A brief summary of the dogmatic theology of the First Six Ecumenical Councils is formulated and contained in the First Canon of the Council of Trullo (also known as Quinisext), held in the year 692. The 318 Holy Fathers of the First Ecumenical Council are spoken of in this Canon I of Trullo as having: “with unanimity of faith revealed and declared to us the consubstantiality of the three Persons of the Divine nature and, ... instructing the faithful to adore the Father, Son, and Holy Spirit with one worship, they cast down and dispelled the false teaching about different degrees of Divinity.”
The 150 Holy Fathers of the Second Ecumenical Council left their mark on the theology of the Church concerning the Holy Spirit, “repudiating the teaching of Macedonius, as one who wished to divide the inseparable Unity, so that there might be no perfect mystery of our hope.”
The 200 God-bearing Fathers of the Third Ecumenical Council expounded the teaching that “Christ, the Incarnate Son of God is One.” They also confessed that “she who bore Him without seed was the spotless Ever-Virgin, glorifying her as truly the Mother of God.
The 630 Holy Fathers of the Fourth Ecumenical Council decreed that “the One Christ, the Son of God... must be glorified in two natures.”
The 165 God-bearing Holy Fathers of the Fifth Ecumenical Council “in synod anathematized and repudiated Theodore of Mopsuestia (the teacher of Nestorius), and Origen, and Didymus, and Evagrius, renovators of the Hellenic teaching about the transmigration of souls and the transmutation of bodies and the impieties they raised against the resurrection of the dead.”
The 170 Holy Fathers of the Sixth Ecumenical Council “taught that we ought to confess two natural volitions, or two wills [trans. note: one divine, and the other human], and two natural operations (energies) in Him Who was incarnate for our salvation, Jesus Christ, our true God.”
In decisive moments of Church history, the holy Ecumenical Councils promulgated their dogmatic definitions, as trustworthy delimitations in the spiritual battle for the purity of Orthodoxy, which will last until such time, as “all shall come into the unity of faith, and of the knowledge of the Son of God” (Eph. 4: 13). In the struggle with new heresies, the Church does not abandon its former dogmatic concepts nor replace them with some sort of new formulations. The dogmatic formulae of the Holy Ecumenical Councils need never be superseded, they remain always contemporary to the living Tradition of the Church. Therefore the Church proclaims:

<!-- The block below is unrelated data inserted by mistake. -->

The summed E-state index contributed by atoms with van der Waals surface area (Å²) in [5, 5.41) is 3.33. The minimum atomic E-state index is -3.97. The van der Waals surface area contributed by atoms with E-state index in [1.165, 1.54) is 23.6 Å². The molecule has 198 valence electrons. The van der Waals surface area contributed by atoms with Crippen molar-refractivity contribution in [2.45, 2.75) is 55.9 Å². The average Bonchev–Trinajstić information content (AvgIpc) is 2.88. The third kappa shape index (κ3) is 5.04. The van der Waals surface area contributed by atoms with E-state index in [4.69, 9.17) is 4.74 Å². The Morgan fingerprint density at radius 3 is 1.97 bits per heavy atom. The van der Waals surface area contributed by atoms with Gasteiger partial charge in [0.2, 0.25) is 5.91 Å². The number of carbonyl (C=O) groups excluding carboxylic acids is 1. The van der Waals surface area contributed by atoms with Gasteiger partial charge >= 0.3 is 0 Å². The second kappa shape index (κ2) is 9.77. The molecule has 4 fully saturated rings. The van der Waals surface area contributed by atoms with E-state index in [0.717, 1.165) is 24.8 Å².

“The faith of all in the Church of God hath been glorified by men, which were luminaries in the world, cleaving to the Word of Life, so that it be observed firmly, and that it dwell unshakably until the end of the ages, conjointly with their God-bestown writings and dogmas. We reject and we anathematize all whom they have rejected and anathematized, as being enemies of Truth. And if anyone does not cleave to nor admit the aforementioned pious dogmas, and does not teach or preach accordingly, let him be anathema” (Canon I of the Council of Trullo).
In addition to their dogmatic definitions, the Holy Fathers of the Ecumenical Councils exerted great efforts towards the strengthening of church discipline. Local Councils promulgated their disciplinary canons according to the circumstances of the time and place, frequently differing among themselves in various particulars.
The universal unity of the Orthodox Church required unity also in canonical practice, i.e. a conciliar deliberation and affirmation of the most important canonical norms by the Fathers of the Ecumenical Councils. Thus, according to conciliar judgment, the Church has accepted: 20 Canons from the First, 7 Canons from the Second, 8 Canons from the Third, and 30 Canons from the Fourth Ecumenical Synods. The Fifth and the Sixth Councils concerned themselves only with resolving dogmatic questions, and did not leave behind any disciplinary canons.
The need to establish in codified form the customary practices during the years 451-680, and ultimately to compile a canonical codex for the Orthodox Church, occasioned the convening of a special Council, which was wholly devoted to the general application of churchly rules. This was convened in the year 692. The Council “in the Imperial Palace” or “Under the Arches” (in Greek “en trullo”), came to be called the Council in Trullo. It is also called the “Quinisext” [meaning the “fifth and sixth”], because it is considered to have completed the activities of the Fifth and Sixth Councils, or rather that it was simply a direct continuation of the Sixth Ecumenical Council itself, separated by just a few years.